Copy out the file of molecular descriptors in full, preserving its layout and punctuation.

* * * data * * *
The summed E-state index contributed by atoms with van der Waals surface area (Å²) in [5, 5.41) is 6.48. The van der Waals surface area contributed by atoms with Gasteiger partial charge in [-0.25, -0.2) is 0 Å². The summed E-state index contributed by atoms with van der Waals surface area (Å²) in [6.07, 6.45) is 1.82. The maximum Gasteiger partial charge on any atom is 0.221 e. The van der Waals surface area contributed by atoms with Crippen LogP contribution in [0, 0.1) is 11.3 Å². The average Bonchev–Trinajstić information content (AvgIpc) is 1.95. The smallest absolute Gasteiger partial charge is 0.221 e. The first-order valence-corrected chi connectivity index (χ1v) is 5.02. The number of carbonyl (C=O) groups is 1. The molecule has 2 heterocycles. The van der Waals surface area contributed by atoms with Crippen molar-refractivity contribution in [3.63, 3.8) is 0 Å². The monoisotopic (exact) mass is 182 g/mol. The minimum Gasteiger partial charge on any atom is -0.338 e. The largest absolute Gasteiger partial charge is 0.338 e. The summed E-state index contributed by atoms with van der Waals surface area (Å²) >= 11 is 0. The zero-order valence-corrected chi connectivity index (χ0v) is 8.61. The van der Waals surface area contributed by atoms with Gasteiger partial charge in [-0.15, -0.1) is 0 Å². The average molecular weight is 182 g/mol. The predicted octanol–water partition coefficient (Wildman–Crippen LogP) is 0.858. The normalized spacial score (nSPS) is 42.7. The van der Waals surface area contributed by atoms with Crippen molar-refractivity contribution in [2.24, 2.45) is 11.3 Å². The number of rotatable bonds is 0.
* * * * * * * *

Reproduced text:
The summed E-state index contributed by atoms with van der Waals surface area (Å²) in [5, 5.41) is 6.48. The van der Waals surface area contributed by atoms with Gasteiger partial charge in [-0.25, -0.2) is 0 Å². The summed E-state index contributed by atoms with van der Waals surface area (Å²) in [6.07, 6.45) is 1.82. The maximum Gasteiger partial charge on any atom is 0.221 e. The van der Waals surface area contributed by atoms with Crippen LogP contribution in [0, 0.1) is 11.3 Å². The average Bonchev–Trinajstić information content (AvgIpc) is 1.95. The smallest absolute Gasteiger partial charge is 0.221 e. The first-order valence-corrected chi connectivity index (χ1v) is 5.02. The number of carbonyl (C=O) groups is 1. The molecule has 2 heterocycles. The van der Waals surface area contributed by atoms with Crippen molar-refractivity contribution in [3.63, 3.8) is 0 Å². The monoisotopic (exact) mass is 182 g/mol. The minimum Gasteiger partial charge on any atom is -0.338 e. The largest absolute Gasteiger partial charge is 0.338 e. The summed E-state index contributed by atoms with van der Waals surface area (Å²) >= 11 is 0. The zero-order valence-corrected chi connectivity index (χ0v) is 8.61. The van der Waals surface area contributed by atoms with Gasteiger partial charge in [-0.15, -0.1) is 0 Å². The average molecular weight is 182 g/mol. The predicted octanol–water partition coefficient (Wildman–Crippen LogP) is 0.858. The normalized spacial score (nSPS) is 42.7. The van der Waals surface area contributed by atoms with Crippen molar-refractivity contribution in [2.24, 2.45) is 11.3 Å². The number of rotatable bonds is 0.